LEIGH: Leon, we need to make sure that tax havens are persona non grata in the international conversation, they're basically outside the pale for civilised investors. That involves setting out some guidelines for superannuation funds to guide their investments in tax havens, but it should also mean making sure that dealings in tax havens are much better scrutinised. If you're a firm that's tendering for government work, for example, I reckon you should have to disclose to taxpayers if you've got headquarters out of a tax haven.
BYNER: I saw some data and I'll get you to explain this to people. I was astounded when I saw it. That's why I want to share it with the people of our state. Offshore wealth in tax havens has been estimated to exceed $100 billion. How can that be?
LEIGH: You're very well informed on that, Leon. That's an estimate that comes from a group of economists who've carefully analysed wealth in tax havens, partly informed by things like the Panama Papers, which provided a window through a big data leak as to how much is held in those accounts. When they scrutinised it, it looks like about four-fifths of the money is held in breach of other country's tax laws. It also looks like a lot of the money is held by not just the wealthy, but the super-duper wealthy. Indeed, about half of that is held by the top 1/10,000th of a per cent, so it's money which the ultra-wealthy are using to avoid paying tax in their home countries. There's another reason why we need to be cracking down on them. Not only the fact that, as you said, they're home to extortionists, money launderers, and drug dealers, but also the fact that they're facilitating tax evasion.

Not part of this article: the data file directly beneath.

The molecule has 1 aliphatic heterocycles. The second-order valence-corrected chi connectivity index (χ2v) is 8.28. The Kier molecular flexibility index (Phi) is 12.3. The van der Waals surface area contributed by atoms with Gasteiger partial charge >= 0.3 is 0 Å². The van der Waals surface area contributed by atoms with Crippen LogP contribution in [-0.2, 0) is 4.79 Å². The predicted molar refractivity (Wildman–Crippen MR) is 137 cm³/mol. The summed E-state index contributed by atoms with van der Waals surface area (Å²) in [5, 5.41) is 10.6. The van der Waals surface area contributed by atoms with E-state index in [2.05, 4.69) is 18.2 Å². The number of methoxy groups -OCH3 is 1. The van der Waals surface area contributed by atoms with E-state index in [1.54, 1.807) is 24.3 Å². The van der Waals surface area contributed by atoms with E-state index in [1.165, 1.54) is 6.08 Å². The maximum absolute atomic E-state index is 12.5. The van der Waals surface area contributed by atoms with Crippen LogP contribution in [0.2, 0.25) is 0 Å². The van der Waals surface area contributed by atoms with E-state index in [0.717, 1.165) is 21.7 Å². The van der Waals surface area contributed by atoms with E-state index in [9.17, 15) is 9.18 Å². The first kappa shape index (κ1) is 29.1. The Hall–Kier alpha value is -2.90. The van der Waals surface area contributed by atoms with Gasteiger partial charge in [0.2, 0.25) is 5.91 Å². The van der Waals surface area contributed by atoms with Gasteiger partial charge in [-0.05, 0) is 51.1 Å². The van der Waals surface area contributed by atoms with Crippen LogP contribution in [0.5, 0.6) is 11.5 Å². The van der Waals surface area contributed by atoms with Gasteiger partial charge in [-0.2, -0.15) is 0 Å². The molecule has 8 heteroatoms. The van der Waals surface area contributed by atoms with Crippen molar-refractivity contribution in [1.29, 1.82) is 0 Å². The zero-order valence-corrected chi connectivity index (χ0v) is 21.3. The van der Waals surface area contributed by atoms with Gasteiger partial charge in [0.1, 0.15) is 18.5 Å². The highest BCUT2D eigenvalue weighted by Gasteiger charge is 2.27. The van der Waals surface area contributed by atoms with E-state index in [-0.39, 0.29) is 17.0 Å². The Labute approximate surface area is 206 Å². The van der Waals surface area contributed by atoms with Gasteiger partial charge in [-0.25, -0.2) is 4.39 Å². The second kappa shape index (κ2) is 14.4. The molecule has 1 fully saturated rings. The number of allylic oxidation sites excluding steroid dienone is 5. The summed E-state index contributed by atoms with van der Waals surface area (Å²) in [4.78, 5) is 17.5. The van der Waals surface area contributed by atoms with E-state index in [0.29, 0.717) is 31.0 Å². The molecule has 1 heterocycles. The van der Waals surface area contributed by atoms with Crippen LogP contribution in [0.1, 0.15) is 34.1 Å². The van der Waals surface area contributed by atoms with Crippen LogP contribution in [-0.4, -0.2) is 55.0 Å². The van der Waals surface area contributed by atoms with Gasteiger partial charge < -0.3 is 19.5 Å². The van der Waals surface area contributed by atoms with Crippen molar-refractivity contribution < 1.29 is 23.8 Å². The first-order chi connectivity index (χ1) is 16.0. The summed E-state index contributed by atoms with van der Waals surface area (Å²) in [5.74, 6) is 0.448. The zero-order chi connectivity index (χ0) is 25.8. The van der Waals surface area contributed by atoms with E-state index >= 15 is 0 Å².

BYNER: I want to ask you about June 30, which is not far away, where everybody will be doing their tax return or getting an accountant to help them out or whatever, but we've had COVID and a lot of people have been absolutely pounded by it, so how does it look this year? Do you think the tax office are going to be amenable to the fact that there's been an enormous amount of hardship which has been placed on people that previously was not there?
LEIGH: I hope they'll certainly take that into account. I suggest when people have had hardship that they go to the tax office before tax filing deadline and let them know that you need an extension. They always look on that better than if you come to them after missing the deadline. It's certainly been an incredibly tough year for so many families and businesses. I speak to travel agents in my electorate who are wondering how long they need to keep on going on the smell of an oily rag, because of course the majority of the profits for a travel agent don't come from domestic travel, they come from overseas travel. It's not their fault that the border's been shut down, affecting their businesses and their employees.
BYNER: So, if you were suggesting a fairer tax policy during this COVID time, what would you suggest?
LEIGH: It's really important to look after low- and middle-income earners. Labor supported the low- and middle-income tax offset that the Government put in place during the budget, and recognised that extending the instant asset write off is important for encouraging businesses to invest. But then we've got to do more long-term reform. We need an energy policy that puts downward pressure on energy prices at the same time as dealing with dangerous climate change. I've heard from many people in the manufacturing sector that the cost of energy is a huge issue, and the lack of a policy there has been hurting their bottom line.
BYNER: Well, thank you for coming on today. That's the Shadow Assistant Minister for Treasury, Dr Andrew Leigh, giving us his view.
Authorised by Paul Erickson, ALP, Canberra